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Newborn Hearing Screenings: Leading the Way in Improving the Qua

Sheryl Lawrie, RNC, BSN

Statewide statistics indicate that two to four out of every 1,000 babies have a hearing impairment at birth. That means Fremont Medical Center, with 2,500 to 2,600 births per year, could potentially identify four to eight babies per year who need to be referred for more in-depth evaluation.

"The objective with newborn hearing screenings is to detect hearing loss as early as possible so we can intervene sooner to correct the problems," says Nursery and Neonatal

Intensive Care Supervisor Sheryl Lawrie, RNC, BSN. "All babies are tested prior to discharge from the hospital. Babies who do not pass that test are re-tested again later on an outpatient basis, and those who still do not pass are referred to an audiologist to determine the cause of the hearing loss."

Fremont Medical Center's experience in providing newborn hearing screenings dates back to 1996, when the American Academy of Pediatrics recommended screening all at-risk newborns for hearing loss. With the support of donations from the Yuba-Sutter community, we purchased hearing screening equipment and elected to screen all newborns - not just at-risk newborns. Subsequently in 2000, the California Department of Health Services contacted us to participate as one of 10 facilities in developing a statewide program mandating the universal screening of all newborns. That program - the California Newborn Hearing Screening Program - became mandatory for all hospitals in 2006.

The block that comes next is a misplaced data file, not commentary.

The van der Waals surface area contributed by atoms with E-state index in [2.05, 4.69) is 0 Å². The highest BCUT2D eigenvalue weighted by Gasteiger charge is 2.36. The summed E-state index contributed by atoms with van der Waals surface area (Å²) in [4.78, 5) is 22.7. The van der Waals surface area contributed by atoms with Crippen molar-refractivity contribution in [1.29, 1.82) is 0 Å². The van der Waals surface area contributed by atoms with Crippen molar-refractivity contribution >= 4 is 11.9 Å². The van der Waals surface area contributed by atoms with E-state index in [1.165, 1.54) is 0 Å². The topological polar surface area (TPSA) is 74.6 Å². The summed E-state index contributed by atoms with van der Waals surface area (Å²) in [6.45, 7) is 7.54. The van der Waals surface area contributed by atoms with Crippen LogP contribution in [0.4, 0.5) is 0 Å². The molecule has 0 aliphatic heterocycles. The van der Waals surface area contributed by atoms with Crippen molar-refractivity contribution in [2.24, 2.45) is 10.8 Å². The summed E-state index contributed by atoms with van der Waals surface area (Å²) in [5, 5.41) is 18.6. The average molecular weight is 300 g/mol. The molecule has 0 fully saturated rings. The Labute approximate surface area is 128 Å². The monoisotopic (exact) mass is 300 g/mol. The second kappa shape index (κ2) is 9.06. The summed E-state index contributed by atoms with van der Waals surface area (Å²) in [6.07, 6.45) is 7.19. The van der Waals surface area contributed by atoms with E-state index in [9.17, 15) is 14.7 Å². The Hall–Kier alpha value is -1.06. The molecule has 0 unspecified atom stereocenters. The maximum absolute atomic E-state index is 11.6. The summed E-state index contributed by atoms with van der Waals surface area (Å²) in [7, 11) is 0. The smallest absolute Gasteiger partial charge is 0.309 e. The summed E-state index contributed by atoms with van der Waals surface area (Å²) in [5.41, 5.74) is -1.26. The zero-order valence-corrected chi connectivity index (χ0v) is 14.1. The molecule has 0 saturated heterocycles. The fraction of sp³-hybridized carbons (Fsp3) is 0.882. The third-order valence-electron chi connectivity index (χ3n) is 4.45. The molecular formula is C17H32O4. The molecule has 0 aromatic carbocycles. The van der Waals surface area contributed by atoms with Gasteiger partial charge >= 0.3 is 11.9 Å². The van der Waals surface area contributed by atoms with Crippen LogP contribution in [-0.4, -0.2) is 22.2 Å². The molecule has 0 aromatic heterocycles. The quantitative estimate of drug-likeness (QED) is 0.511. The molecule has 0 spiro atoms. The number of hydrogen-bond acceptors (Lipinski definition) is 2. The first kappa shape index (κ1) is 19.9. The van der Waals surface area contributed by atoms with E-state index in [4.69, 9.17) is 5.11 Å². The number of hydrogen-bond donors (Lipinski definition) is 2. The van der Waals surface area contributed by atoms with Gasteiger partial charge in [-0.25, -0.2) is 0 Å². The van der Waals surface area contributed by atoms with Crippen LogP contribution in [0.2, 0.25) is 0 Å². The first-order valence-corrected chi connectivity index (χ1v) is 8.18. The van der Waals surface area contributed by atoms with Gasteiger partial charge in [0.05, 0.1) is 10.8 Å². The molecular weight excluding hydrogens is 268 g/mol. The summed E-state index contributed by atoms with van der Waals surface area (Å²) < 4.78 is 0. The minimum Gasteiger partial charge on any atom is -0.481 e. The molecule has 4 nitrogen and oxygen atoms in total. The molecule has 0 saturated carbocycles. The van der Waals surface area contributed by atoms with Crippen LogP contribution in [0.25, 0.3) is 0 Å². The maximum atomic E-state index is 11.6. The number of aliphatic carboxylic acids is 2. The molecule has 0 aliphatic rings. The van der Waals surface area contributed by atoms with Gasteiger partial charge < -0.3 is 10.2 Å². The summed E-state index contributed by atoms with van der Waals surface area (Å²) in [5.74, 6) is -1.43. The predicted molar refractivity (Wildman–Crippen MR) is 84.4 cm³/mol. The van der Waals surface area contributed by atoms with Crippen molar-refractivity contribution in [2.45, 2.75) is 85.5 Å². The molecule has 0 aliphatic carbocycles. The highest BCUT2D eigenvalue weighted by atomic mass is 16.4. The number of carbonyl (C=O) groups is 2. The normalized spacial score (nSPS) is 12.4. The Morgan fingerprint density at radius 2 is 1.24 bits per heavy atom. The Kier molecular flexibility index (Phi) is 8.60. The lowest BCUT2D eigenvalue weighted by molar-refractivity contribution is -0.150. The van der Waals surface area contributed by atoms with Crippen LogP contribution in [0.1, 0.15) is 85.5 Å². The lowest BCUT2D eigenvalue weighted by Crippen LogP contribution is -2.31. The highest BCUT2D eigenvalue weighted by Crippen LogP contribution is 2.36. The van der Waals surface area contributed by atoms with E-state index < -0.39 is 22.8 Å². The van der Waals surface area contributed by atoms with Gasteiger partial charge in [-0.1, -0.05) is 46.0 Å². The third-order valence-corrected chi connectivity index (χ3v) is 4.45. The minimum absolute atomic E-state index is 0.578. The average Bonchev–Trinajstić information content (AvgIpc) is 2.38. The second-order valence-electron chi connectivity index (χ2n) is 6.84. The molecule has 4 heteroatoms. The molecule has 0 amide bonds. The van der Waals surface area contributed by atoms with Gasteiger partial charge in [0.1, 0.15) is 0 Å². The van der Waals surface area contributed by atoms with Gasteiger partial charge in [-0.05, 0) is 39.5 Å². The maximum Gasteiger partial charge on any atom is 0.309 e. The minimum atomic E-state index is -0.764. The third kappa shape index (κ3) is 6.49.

"Our staff members are all well-trained and evaluated for competency in conducting hearing screenings," Lawrie notes. "Our competence and our years of experience are reflected in the high quality of the results we produce. Our performance ranks well above state requirements, and we have a very low rate of referring babies who do not actually have hearing problems."

Treatment for newborn hearing loss can range from using hearing aids that amplify sounds to cochlear implants - small electronic devices that can help provide the sense of sound to a baby who is severely hard-of-hearing.

"The earlier you can intervene, the better able you are to help the baby develop properly in terms of speech and socialization," says Lawrie. "With our high-quality screenings, we're catching hearing losses early, when it will help the most."

And that is sweet music to any mother's ears.